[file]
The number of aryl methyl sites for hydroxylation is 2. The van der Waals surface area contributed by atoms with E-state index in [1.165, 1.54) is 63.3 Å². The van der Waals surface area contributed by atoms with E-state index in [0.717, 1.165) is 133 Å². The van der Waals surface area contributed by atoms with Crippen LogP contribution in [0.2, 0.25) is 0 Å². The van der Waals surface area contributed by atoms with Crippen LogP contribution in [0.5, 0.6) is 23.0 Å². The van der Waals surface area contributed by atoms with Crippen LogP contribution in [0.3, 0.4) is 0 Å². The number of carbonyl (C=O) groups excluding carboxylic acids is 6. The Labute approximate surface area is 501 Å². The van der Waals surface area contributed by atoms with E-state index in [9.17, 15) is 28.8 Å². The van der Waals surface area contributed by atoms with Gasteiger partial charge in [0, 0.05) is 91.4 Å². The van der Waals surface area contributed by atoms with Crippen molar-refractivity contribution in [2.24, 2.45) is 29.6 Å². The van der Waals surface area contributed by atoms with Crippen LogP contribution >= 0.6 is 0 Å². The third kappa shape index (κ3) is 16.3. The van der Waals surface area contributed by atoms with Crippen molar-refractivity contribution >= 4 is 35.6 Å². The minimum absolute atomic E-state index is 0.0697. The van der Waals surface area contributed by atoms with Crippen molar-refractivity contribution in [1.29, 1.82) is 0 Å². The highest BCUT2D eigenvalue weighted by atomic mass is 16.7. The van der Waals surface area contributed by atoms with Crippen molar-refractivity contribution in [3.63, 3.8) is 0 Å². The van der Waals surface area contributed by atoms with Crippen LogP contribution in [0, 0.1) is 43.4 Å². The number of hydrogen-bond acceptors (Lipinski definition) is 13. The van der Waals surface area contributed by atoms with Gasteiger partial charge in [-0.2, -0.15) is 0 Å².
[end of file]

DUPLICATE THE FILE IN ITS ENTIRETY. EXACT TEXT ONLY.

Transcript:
The number of aryl methyl sites for hydroxylation is 2. The van der Waals surface area contributed by atoms with E-state index in [1.165, 1.54) is 63.3 Å². The van der Waals surface area contributed by atoms with E-state index in [0.717, 1.165) is 133 Å². The van der Waals surface area contributed by atoms with Crippen LogP contribution in [0.2, 0.25) is 0 Å². The van der Waals surface area contributed by atoms with Crippen LogP contribution in [0.5, 0.6) is 23.0 Å². The van der Waals surface area contributed by atoms with Crippen LogP contribution in [0.3, 0.4) is 0 Å². The number of carbonyl (C=O) groups excluding carboxylic acids is 6. The Labute approximate surface area is 501 Å². The van der Waals surface area contributed by atoms with E-state index in [9.17, 15) is 28.8 Å². The van der Waals surface area contributed by atoms with Gasteiger partial charge in [0, 0.05) is 91.4 Å². The van der Waals surface area contributed by atoms with Crippen molar-refractivity contribution in [2.24, 2.45) is 29.6 Å². The van der Waals surface area contributed by atoms with Crippen LogP contribution >= 0.6 is 0 Å². The third kappa shape index (κ3) is 16.3. The van der Waals surface area contributed by atoms with Crippen molar-refractivity contribution >= 4 is 35.6 Å². The minimum absolute atomic E-state index is 0.0697. The van der Waals surface area contributed by atoms with Crippen molar-refractivity contribution in [1.29, 1.82) is 0 Å². The highest BCUT2D eigenvalue weighted by atomic mass is 16.7. The van der Waals surface area contributed by atoms with Crippen molar-refractivity contribution in [3.63, 3.8) is 0 Å². The van der Waals surface area contributed by atoms with Crippen LogP contribution in [0, 0.1) is 43.4 Å². The number of hydrogen-bond acceptors (Lipinski definition) is 13. The van der Waals surface area contributed by atoms with Gasteiger partial charge in [-0.2, -0.15) is 0 Å².